IN THE BEGINNING: Reputed to be the third oldest river in the world, the French Broad has gone from a polluted industrial dumping ground to a key cog in Western North Carolina’s outdoor and tourism industries. This renaissance is a result of government, nonprofit, and individual efforts to improve water quality throughout the watershed. Photo by Mike Belleme; courtesy of Transylvania Chamber of Commerce & Tourism Development Authority

Communitie­s along Upper French Broad work to restore water quality

In this two-part series, Xpress invites you on a guided a trip down the river as we examine the work of various communities to write the next chapter in the French Broad’s history, beginning with Transylvania and Henderson counties.

EMPOWERING EDUCATION: Corrie Price, a former teacher and the student empowerment director at i.b.mee, models and coaches teachers the art and science of resiliency and connection in the classroom so students are truly ready to learn, grow and contribute. Photo courtesy of i.b.mee

Conscious Party: Asheville Celebrates Teachers Extravagan­za

WHAT: A self-care celebration for Western North Carolina educators WHEN: Wednesday Aug. 2, 10 a.m. – 9 p.m. WHERE: Asheville Music Hall WHY: With the start of the school year quickly approaching, the days before teachers are thrust back into a hectic classroom are limited — a problem that i.b.mee, a nonprofit focused on empowerment […]

PAYING TRIBUTE: "We are are asking for your donation to launch our Women Who Made Music History concert series," Peggy Ratusz, left, and Paula Hanke write online, "where we entertain and educate while we honor and pay emotional tribute to an array of influential divas, dames and darlings."

Faces in the crowd: WNC crowdfundi­ng initiative­s

Each week, Xpress highlights notable WNC crowdsourcing initiatives that may inspire readers to become new faces in the crowd. This week features a female duo’s traveling tribute to iconic songstresses before them; a parent’s efforts to end lunch debt shaming in local schools; and a team of Erwin High track athletes’ trip to compete at nationals.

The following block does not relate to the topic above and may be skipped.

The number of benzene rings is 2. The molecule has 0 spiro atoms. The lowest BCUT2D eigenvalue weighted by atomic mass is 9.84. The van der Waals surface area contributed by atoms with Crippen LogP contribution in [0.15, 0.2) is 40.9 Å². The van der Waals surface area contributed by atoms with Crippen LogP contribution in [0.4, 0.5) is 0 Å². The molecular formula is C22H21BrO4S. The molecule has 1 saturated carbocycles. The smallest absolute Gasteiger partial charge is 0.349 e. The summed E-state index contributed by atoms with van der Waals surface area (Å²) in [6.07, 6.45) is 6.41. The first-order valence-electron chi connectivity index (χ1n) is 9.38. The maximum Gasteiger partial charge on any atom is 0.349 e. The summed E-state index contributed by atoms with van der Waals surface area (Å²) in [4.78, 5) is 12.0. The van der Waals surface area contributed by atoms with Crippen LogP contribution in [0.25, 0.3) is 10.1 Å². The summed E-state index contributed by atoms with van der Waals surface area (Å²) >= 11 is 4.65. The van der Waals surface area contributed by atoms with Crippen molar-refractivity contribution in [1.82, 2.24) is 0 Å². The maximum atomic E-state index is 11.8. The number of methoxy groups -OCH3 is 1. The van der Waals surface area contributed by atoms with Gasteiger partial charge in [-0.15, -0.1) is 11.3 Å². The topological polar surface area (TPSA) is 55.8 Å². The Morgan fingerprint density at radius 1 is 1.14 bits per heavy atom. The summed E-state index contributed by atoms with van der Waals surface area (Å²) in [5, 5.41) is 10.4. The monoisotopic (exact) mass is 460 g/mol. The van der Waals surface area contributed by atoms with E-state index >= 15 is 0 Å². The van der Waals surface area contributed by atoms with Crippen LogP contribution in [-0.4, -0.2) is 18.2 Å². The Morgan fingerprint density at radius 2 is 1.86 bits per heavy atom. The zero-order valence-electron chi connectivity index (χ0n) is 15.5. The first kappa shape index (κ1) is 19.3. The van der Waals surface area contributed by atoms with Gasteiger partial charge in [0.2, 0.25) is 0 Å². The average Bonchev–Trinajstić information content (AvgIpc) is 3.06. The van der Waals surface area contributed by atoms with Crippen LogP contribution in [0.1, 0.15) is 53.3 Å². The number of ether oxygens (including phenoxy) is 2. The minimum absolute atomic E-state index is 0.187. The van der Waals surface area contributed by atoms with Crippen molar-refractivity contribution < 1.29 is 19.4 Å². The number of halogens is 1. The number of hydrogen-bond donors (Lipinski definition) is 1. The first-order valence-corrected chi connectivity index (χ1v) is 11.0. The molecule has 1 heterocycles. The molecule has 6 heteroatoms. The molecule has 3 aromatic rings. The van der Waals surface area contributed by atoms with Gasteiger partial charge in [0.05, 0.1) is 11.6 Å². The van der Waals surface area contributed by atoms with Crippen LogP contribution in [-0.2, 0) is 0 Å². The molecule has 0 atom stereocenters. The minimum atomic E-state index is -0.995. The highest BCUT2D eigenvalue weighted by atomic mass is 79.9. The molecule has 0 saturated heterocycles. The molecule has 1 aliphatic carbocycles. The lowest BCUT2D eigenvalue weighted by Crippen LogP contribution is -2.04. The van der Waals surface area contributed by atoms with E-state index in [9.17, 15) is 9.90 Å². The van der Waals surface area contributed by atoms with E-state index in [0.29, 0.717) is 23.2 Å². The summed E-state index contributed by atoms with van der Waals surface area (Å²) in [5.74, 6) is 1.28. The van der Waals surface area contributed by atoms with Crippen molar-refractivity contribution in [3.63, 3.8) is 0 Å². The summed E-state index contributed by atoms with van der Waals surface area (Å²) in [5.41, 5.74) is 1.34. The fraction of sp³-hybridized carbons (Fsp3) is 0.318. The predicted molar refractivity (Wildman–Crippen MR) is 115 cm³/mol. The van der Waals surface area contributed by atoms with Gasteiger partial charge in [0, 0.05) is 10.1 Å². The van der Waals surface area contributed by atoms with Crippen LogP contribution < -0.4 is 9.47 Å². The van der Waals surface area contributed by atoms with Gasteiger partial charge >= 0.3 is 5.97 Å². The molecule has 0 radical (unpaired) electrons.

"This was a personal satisfaction to know that you were the owner of your things," Guerra, a member of the Emma community said. Photo by Kari Barrows

Housing co-ops, a potential affordable housing solution

The second in a three-part series on innovative models for promoting affordable homeownership sponsored by the city of Asheville focused on housing cooperatives. The May 4 education and information event provided perspectives from national experts as well as representatives of the Dulce Lomita Mobile Home Cooperative in Asheville.

SCHOOL DAZE: Shown here in a 2008 photo, Eben Heasley is a long-time educator at Evergreen Community Charter School. Though he says he loves the teaching profession, Heasley says he's planning to leave it for a second career that offers a better balance of schedule, stress and compensation. Photo courtesy of Evergreen Community Charter School

Burned out: Preserving Asheville’­s teacher corps

When seasoned teachers leave the classroom, everybody suffers. Students lose out on the benefits of the educators’ experience, school systems struggle to find and train replacements and the larger community often mourns the departure of a valued contributor with established relationships. While Asheville and Buncombe County public schools have lower teacher turnover than in other parts of the state, retaining and attracting the best teachers is increasingly challenging.

MAKING THE GRADE: Kathryn Medford, left, works with Tristan Cox at a recent Homework Diner at Enka Middle School. Tristan began attending the weekly dinners with his grandmother, Portia Simpson, in order to improve his grades.

Feed your brain: Homework Diner program offers families dinner, academic support

Homework isn’t something students or their parents necessarily look forward to tackling in those precious after-school hours of freedom — especially when there’s also dinner to worry about. But the new Homework Diner initiative spearheaded by the United Way of Asheville and Buncombe County offers help with schoolwork while feeding families and the community in […]

TIDAL WAVE: Walter Vicente is a master stitcher, sample maker and worker-owner at the Valdese-based company Opportunity Threads. With nearly half of local businesses owned by baby-boomers, economic analysts are working to draw attention to the impending mass retirements of these owners, while others advocate alternative succession plans, like employee cooperatives. Photo courtesy of Opportunity Threads.

Passing the torch: What happens when local business owners retire?

With 45 percent of business owners in Buncombe County alone facing retirement in the next decade, local groups and service providers are encouraging them to start planning for their company’s next chapter, while simultaneously devising ways to turn an impending crisis into an opportunity for employees to shoulder new responsibilities.

HERE COMES THE SUN: Appalachian Offsets is offering an opportunity to offset your carbon footprint and support a solar array for Isaac Dickson Elementary at the same time. Rendering courtesy of Appalachian Offsets

Appalachia­n Offsets seeks donors to help Isaac Dickson school go solar

Appalachian Offsets is providing an opportunity for Asheville residents to both protect the environment and invest in environmental education, by helping fund Isaac Dickson Elementary School’s much-anticipated 600-kilowatt solar system. Donations can be made via Appalachian Offsets’ website, which calculates a person’s carbon footprint and then asks for a donation to offset that footprint. The […]